HUNDREDS of Amathole District Municipality (ADM) ratepayers joined DA supporters on Friday and picketed the district’s headquarters in East London in protest against proposed exorbitant water tariffs.
The protesters, led by DA MPL and ADM constituency leader Dacre Haddon and local councillor William Ward, handed over a petition to new municipal manager Chris Magwangqana, telling him the proposed increases were unreasonable and unacceptable.
Delivering the petition, Haddon said the proposed water hikes in the 2012/2013 financial year, which would be more than double the current rate, would disadvantage indigent and vulnerable ADM community members.
He added the proposed increases would also have a negative effect on running costs of businesses in the district, leading to further job losses.
The proposed 2012-13 water tariffs were adopted by ADM council on May 25 and will see metered consumers paying more than double compared to the tariff at the end of the 201112 municipal financial year.
According to the district’s new Integrated Development Plan, at present the municipality charges variable rates for metered water consumers depending on use and zoning.
Unmetered domestic consumers pay a fixed monthly rate of R25.26 irrespective of usage. This will increase to R26.75, which will remain a flat rate.
Metered commercial and industrial consumers will now pay a standard rate of R20.93 a kilolitre irrespective of consumption.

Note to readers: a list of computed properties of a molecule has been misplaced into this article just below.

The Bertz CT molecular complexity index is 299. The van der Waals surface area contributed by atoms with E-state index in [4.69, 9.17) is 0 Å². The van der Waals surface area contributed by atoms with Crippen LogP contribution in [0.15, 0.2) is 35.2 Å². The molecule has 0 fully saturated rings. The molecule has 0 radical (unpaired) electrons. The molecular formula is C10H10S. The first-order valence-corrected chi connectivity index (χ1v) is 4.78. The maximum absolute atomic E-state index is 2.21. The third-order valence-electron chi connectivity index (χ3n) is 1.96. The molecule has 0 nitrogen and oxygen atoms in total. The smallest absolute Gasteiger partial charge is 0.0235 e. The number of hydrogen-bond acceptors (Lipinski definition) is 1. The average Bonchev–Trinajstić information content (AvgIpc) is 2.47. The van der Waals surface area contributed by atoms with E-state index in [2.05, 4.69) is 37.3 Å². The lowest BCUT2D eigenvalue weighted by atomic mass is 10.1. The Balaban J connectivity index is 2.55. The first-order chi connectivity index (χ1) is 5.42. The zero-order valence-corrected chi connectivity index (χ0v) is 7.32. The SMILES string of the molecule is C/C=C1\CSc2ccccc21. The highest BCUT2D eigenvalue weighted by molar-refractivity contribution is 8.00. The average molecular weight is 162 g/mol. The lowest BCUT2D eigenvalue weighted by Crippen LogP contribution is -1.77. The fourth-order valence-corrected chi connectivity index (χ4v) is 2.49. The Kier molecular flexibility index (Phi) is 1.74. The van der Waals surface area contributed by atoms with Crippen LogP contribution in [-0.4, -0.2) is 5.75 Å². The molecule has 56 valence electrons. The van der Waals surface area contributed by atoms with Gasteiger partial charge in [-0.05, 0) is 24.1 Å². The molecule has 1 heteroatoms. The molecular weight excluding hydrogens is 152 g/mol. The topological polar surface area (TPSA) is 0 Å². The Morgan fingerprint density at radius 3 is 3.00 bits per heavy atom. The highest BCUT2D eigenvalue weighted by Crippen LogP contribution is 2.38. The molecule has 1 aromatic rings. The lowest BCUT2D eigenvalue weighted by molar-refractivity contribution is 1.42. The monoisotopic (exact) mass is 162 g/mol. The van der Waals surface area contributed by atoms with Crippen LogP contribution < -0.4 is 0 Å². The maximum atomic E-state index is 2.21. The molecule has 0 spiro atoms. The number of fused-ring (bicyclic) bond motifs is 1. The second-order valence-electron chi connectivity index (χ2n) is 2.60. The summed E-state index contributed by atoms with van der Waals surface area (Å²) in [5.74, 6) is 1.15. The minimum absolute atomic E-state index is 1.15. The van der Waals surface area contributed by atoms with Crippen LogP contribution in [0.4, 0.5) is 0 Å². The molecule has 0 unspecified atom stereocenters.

Public institutions and mixed-use standard rate of R19.93 per kilolitre.
ADM spokesman Samkelo Ngwenya said the rates applied for consumption of more than six kilolitres, which is the household average in the district.
The Daily Dispatch previously reported the biggest increases have been reserved for domestic metered consumers, who will find themselves paying increases of up to 184% more than last year. The increases (per kl) are: For up to 6kl – from R4.21 to R11.96; For 7kl to 15kl – from R7.22 to R15.94 For 16kl to 25kl – from R8.42 to R19.93; For 26kl to 40kl – from R9.62 to R23.92; For 41kl to 500kl – from R10.58 to R25.91; and For more than 500kl – from R11.64 to R27.90. “Indigent and vulnerable communities are threatened with curtailed water service if general funding for water provision becomes a problem,” Haddon said.
“So I’m appealing to all consumers in these municipalities [in ADM] to resist these high tariffs and to petition the legislature portfolio committee on local government to attend to this problem,” Haddon said.
He further urged the district to reconsider the tariff increases for metred users, with specific reference to business and domestic metred users.
Towns affected include Stutterheim, Bedford, Butterworth, Alice, Dutywa and Adelaide.
The DA gave Magwangqana 14 working days to revisit the district’s decision on increases and to spell out new plans of providing cheaper water to communities.
Ngwenya said ever since ADM took over the provision of water and sanitation services from its municipalities, the principle approach behind the calculation of tariffs levied was the affordability principle as the tariffs were not cost reflective.
He said the municipality had been subsidising the provision of water and because ADM did not receive any funding from the department of water affairs and national treasury ADM reserves had shrunk through the years.
“ADM then took a decision that to be able to provide clean and healthy sustainable water and sanitation services, it needed to strike a balance between affordability and cost recovery,” Ngwenya said.
Ngwenya previously told the Dispatch that commercial consumers would not be much affected by the increases.
“The proposed tariff structure is favourable for them as they will be charged on a flat tariff, unlike the current tariffs where they get charged more for using excessive water,” said Ngwenya.
Friday’s protest was joined by ratepayers’ associations from Chintsa and Kei Mouth. — email@example.com